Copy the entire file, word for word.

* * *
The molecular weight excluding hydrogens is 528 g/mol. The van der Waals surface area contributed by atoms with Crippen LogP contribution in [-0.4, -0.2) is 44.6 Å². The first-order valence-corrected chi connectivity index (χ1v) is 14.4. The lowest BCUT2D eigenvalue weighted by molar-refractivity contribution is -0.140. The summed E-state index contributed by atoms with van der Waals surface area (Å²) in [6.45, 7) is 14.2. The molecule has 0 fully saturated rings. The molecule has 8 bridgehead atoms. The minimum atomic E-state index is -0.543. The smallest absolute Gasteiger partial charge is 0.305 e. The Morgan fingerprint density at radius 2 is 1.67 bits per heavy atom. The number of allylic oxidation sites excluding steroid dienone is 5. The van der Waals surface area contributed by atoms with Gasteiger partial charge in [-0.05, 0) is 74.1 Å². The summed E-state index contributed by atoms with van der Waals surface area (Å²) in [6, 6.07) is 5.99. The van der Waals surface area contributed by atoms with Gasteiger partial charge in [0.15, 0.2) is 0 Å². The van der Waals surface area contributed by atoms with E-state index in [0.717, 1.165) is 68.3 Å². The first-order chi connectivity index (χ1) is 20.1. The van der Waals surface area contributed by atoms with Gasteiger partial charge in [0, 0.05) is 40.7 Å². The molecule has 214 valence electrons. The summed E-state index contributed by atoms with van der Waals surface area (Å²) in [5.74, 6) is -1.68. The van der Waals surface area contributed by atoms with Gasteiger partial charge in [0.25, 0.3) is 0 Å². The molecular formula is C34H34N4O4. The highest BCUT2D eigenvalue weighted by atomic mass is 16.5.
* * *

The molecular weight excluding hydrogens is 528 g/mol. The van der Waals surface area contributed by atoms with Crippen LogP contribution in [-0.4, -0.2) is 44.6 Å². The first-order valence-corrected chi connectivity index (χ1v) is 14.4. The lowest BCUT2D eigenvalue weighted by molar-refractivity contribution is -0.140. The summed E-state index contributed by atoms with van der Waals surface area (Å²) in [6.45, 7) is 14.2. The molecule has 0 fully saturated rings. The molecule has 8 bridgehead atoms. The minimum atomic E-state index is -0.543. The smallest absolute Gasteiger partial charge is 0.305 e. The Morgan fingerprint density at radius 2 is 1.67 bits per heavy atom. The number of allylic oxidation sites excluding steroid dienone is 5. The van der Waals surface area contributed by atoms with Gasteiger partial charge in [-0.05, 0) is 74.1 Å². The summed E-state index contributed by atoms with van der Waals surface area (Å²) in [6, 6.07) is 5.99. The van der Waals surface area contributed by atoms with Gasteiger partial charge in [0.15, 0.2) is 0 Å². The van der Waals surface area contributed by atoms with E-state index in [0.717, 1.165) is 68.3 Å². The first-order chi connectivity index (χ1) is 20.1. The van der Waals surface area contributed by atoms with Gasteiger partial charge in [0, 0.05) is 40.7 Å². The molecule has 214 valence electrons. The summed E-state index contributed by atoms with van der Waals surface area (Å²) in [5.74, 6) is -1.68. The van der Waals surface area contributed by atoms with Gasteiger partial charge in [0.25, 0.3) is 0 Å². The molecular formula is C34H34N4O4. The highest BCUT2D eigenvalue weighted by atomic mass is 16.5.